Genetic interaction networks.
Genome-wide genetic interaction experiments analyze the effects on growth of combining several mutations in a single cell. Such results as well as more specialised screens for other phenotypic traits should lead to a better understanding of the principles underlying genetic interactions. The resulting models would not only answer fundamental biological questions about how cellular pathways are organized but would also provide the basis for a better understanding of disease since most common diseases are the result of multiple allelic interactions.
In order to obtain insights into gene function on a genomic scale, we measured the growth impact of combining mutations in S. cerevisiaecells. To obtain quantitative and sensitive measurements of these genetic interactions we developed a novel method, called GIM for Genetic Interactions Mapping, and used it in a pilot experiment covering 140 000 tested combinations of non-essential gene deletions (Decourty et al., PNAS2008). Surprisingly, a large amount of functional information could be extracted from many of the weak measured effects. Moreover, we could find functional links between a large number of genes unrelated to the mutations used for screening. In addition, a lower number of strong effects, classically described as synthetic lethality, allowed the identification of novel mRNA degradation factors. Using variants of essential genes and a broad selection of mutants affecting various cellular pathways we are now in the process of obtaining results for a larger fraction of the yeast genetic “interactome”.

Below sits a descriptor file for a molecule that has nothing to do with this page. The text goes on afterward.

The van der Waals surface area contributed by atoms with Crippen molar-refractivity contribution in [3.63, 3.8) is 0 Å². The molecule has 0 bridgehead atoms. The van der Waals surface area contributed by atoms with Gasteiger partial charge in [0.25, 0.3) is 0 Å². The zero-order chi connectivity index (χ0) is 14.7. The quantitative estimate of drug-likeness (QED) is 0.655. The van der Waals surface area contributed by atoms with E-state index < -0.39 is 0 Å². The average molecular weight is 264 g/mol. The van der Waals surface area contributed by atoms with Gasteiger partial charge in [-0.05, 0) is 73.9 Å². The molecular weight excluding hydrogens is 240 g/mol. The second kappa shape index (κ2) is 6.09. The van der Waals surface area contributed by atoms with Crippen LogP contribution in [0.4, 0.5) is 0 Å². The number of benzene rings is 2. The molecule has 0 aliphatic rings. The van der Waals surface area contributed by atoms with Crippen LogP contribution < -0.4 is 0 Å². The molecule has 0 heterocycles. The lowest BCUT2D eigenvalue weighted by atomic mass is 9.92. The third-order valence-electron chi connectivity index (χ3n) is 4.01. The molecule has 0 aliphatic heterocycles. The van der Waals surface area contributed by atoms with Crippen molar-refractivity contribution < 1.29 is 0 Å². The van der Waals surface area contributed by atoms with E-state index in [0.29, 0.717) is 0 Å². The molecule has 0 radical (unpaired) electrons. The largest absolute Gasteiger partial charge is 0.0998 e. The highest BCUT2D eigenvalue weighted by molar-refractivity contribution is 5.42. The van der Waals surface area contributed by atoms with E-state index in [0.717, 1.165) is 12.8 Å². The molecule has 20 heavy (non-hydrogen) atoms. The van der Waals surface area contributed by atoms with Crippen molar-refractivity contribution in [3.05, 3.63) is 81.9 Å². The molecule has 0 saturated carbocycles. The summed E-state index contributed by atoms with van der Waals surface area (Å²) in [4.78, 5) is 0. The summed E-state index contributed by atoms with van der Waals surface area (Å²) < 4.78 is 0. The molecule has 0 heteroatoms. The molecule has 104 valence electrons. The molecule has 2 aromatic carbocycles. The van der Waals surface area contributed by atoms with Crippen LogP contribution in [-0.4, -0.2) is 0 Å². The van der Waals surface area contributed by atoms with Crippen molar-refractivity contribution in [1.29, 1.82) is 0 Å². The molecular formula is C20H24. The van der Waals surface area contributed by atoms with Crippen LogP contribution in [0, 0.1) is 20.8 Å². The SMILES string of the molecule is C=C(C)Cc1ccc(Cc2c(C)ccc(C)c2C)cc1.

Keywords: RNA metabolism, RNA degradation, ribosome biogenesis, genetic screen, Saccharomyces cerevisiae
Decourty, L., Saveanu, C., Zemam, K., Hantraye, F., Frachon, E., Rousselle, J-C., Fromont-Racine M., and A. Jacquier 2008. Linking functionally related genes by sensitive and quantitative characterization of genetic interaction profiles PNAS 105:5821-5826
Lebreton, A., C. Saveanu, L. Decourty, J. C. Rain, A. Jacquier, and M. Fromont-Racine.2006. A functional network involved in the recycling of nucleocytoplasmic pre-60S factors. J Cell Biol 173:349-60
LaCava, J., J. Houseley, C. Saveanu, E. Petfalski, E. Thompson, A. Jacquier, and D. Tollervey.2005. RNA degradation by the exosome is promoted by a nuclear polyadenylation complex. Cell121:713-724
Wyers, F., M. Rougemaille, G. Badis, J. C. Rousselle, M. E. Dufour, J. Boulay, B. Régnault, F. Devaux, A. Namane, B. Séraphin, D. Libri, and A. Jacquier.2005. Cryptic Pol II transcripts are degraded by a nuclear quality control pathway involving a new poly(A) polymerase. Cell 121:725-737